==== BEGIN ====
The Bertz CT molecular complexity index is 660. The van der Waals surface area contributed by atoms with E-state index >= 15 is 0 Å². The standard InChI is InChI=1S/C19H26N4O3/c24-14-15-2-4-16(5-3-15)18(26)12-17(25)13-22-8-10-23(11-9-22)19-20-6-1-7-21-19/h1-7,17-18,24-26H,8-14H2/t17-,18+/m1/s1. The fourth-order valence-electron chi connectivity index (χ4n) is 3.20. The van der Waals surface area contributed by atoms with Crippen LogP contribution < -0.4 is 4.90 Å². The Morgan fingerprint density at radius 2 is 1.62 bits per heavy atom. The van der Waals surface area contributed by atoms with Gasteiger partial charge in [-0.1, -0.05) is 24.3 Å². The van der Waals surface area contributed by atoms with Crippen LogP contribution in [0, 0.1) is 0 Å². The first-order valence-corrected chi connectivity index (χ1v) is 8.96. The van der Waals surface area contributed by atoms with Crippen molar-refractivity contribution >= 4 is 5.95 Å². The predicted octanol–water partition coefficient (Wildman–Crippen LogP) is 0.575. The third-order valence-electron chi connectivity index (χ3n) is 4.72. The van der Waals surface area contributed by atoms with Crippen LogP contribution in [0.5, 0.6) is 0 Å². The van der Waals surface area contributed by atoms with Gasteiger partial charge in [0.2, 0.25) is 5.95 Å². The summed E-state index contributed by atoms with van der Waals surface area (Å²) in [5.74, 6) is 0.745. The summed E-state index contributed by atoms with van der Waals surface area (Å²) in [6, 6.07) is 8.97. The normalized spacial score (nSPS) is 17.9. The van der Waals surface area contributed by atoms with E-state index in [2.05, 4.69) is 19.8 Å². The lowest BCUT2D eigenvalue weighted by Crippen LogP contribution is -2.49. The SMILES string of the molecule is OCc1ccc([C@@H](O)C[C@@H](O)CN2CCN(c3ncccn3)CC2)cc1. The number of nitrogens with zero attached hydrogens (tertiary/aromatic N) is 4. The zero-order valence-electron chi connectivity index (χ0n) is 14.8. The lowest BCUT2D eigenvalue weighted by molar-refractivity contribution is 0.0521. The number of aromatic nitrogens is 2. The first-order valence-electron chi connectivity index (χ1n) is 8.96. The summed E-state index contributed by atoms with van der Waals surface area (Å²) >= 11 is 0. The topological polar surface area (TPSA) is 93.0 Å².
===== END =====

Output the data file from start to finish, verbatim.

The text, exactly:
The Bertz CT molecular complexity index is 660. The van der Waals surface area contributed by atoms with E-state index >= 15 is 0 Å². The standard InChI is InChI=1S/C19H26N4O3/c24-14-15-2-4-16(5-3-15)18(26)12-17(25)13-22-8-10-23(11-9-22)19-20-6-1-7-21-19/h1-7,17-18,24-26H,8-14H2/t17-,18+/m1/s1. The fourth-order valence-electron chi connectivity index (χ4n) is 3.20. The van der Waals surface area contributed by atoms with Crippen LogP contribution < -0.4 is 4.90 Å². The Morgan fingerprint density at radius 2 is 1.62 bits per heavy atom. The van der Waals surface area contributed by atoms with Gasteiger partial charge in [-0.1, -0.05) is 24.3 Å². The van der Waals surface area contributed by atoms with Crippen LogP contribution in [0, 0.1) is 0 Å². The first-order valence-corrected chi connectivity index (χ1v) is 8.96. The van der Waals surface area contributed by atoms with Crippen molar-refractivity contribution >= 4 is 5.95 Å². The predicted octanol–water partition coefficient (Wildman–Crippen LogP) is 0.575. The third-order valence-electron chi connectivity index (χ3n) is 4.72. The van der Waals surface area contributed by atoms with Crippen LogP contribution in [0.5, 0.6) is 0 Å². The van der Waals surface area contributed by atoms with Gasteiger partial charge in [0.2, 0.25) is 5.95 Å². The summed E-state index contributed by atoms with van der Waals surface area (Å²) in [5.74, 6) is 0.745. The summed E-state index contributed by atoms with van der Waals surface area (Å²) in [6, 6.07) is 8.97. The normalized spacial score (nSPS) is 17.9. The van der Waals surface area contributed by atoms with E-state index in [2.05, 4.69) is 19.8 Å². The lowest BCUT2D eigenvalue weighted by Crippen LogP contribution is -2.49. The SMILES string of the molecule is OCc1ccc([C@@H](O)C[C@@H](O)CN2CCN(c3ncccn3)CC2)cc1. The number of nitrogens with zero attached hydrogens (tertiary/aromatic N) is 4. The zero-order valence-electron chi connectivity index (χ0n) is 14.8. The lowest BCUT2D eigenvalue weighted by molar-refractivity contribution is 0.0521. The number of aromatic nitrogens is 2. The first-order valence-electron chi connectivity index (χ1n) is 8.96. The summed E-state index contributed by atoms with van der Waals surface area (Å²) >= 11 is 0. The topological polar surface area (TPSA) is 93.0 Å².